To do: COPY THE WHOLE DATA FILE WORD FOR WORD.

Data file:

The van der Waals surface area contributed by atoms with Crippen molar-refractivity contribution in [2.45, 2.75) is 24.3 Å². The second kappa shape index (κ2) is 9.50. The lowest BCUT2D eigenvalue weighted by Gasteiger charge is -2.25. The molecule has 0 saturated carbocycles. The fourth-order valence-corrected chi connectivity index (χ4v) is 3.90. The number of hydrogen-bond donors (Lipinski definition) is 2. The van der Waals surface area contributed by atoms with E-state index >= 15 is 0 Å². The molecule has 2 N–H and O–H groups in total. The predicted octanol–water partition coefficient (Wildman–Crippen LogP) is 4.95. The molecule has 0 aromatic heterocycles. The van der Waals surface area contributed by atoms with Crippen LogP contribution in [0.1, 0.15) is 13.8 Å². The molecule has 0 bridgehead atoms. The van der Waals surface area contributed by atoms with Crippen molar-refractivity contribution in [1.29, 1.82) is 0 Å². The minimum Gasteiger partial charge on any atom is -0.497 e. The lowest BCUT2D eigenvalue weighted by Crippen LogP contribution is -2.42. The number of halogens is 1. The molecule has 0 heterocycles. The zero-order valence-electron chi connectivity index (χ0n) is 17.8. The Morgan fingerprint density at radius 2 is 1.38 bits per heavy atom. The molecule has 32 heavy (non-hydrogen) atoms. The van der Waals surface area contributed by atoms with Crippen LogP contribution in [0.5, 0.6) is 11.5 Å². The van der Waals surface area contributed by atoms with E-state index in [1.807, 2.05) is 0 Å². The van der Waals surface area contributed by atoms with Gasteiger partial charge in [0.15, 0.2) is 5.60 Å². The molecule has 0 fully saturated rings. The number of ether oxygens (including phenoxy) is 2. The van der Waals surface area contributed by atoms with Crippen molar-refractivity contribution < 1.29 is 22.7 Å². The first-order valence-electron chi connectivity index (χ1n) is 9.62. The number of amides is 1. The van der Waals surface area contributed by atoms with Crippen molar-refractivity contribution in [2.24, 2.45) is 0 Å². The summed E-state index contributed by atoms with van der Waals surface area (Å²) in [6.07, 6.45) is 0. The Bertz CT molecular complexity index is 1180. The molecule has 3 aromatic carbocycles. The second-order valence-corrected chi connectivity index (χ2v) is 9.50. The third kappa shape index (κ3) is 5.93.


The van der Waals surface area contributed by atoms with Crippen molar-refractivity contribution in [2.45, 2.75) is 24.3 Å². The second kappa shape index (κ2) is 9.50. The lowest BCUT2D eigenvalue weighted by Gasteiger charge is -2.25. The molecule has 0 saturated carbocycles. The fourth-order valence-corrected chi connectivity index (χ4v) is 3.90. The number of hydrogen-bond donors (Lipinski definition) is 2. The van der Waals surface area contributed by atoms with E-state index >= 15 is 0 Å². The molecule has 2 N–H and O–H groups in total. The predicted octanol–water partition coefficient (Wildman–Crippen LogP) is 4.95. The molecule has 0 aromatic heterocycles. The van der Waals surface area contributed by atoms with Crippen LogP contribution in [0.1, 0.15) is 13.8 Å². The molecule has 0 bridgehead atoms. The van der Waals surface area contributed by atoms with Crippen molar-refractivity contribution in [1.29, 1.82) is 0 Å². The minimum Gasteiger partial charge on any atom is -0.497 e. The lowest BCUT2D eigenvalue weighted by Crippen LogP contribution is -2.42. The number of halogens is 1. The molecule has 0 heterocycles. The zero-order valence-electron chi connectivity index (χ0n) is 17.8. The Morgan fingerprint density at radius 2 is 1.38 bits per heavy atom. The molecule has 32 heavy (non-hydrogen) atoms. The van der Waals surface area contributed by atoms with Crippen LogP contribution in [0.5, 0.6) is 11.5 Å². The van der Waals surface area contributed by atoms with E-state index in [1.807, 2.05) is 0 Å². The van der Waals surface area contributed by atoms with Gasteiger partial charge in [0.15, 0.2) is 5.60 Å². The molecule has 0 fully saturated rings. The number of ether oxygens (including phenoxy) is 2. The van der Waals surface area contributed by atoms with Crippen molar-refractivity contribution < 1.29 is 22.7 Å². The first-order valence-electron chi connectivity index (χ1n) is 9.62. The number of amides is 1. The van der Waals surface area contributed by atoms with Crippen molar-refractivity contribution in [2.24, 2.45) is 0 Å². The summed E-state index contributed by atoms with van der Waals surface area (Å²) in [6.07, 6.45) is 0. The Bertz CT molecular complexity index is 1180. The molecule has 3 aromatic carbocycles. The second-order valence-corrected chi connectivity index (χ2v) is 9.50. The third kappa shape index (κ3) is 5.93.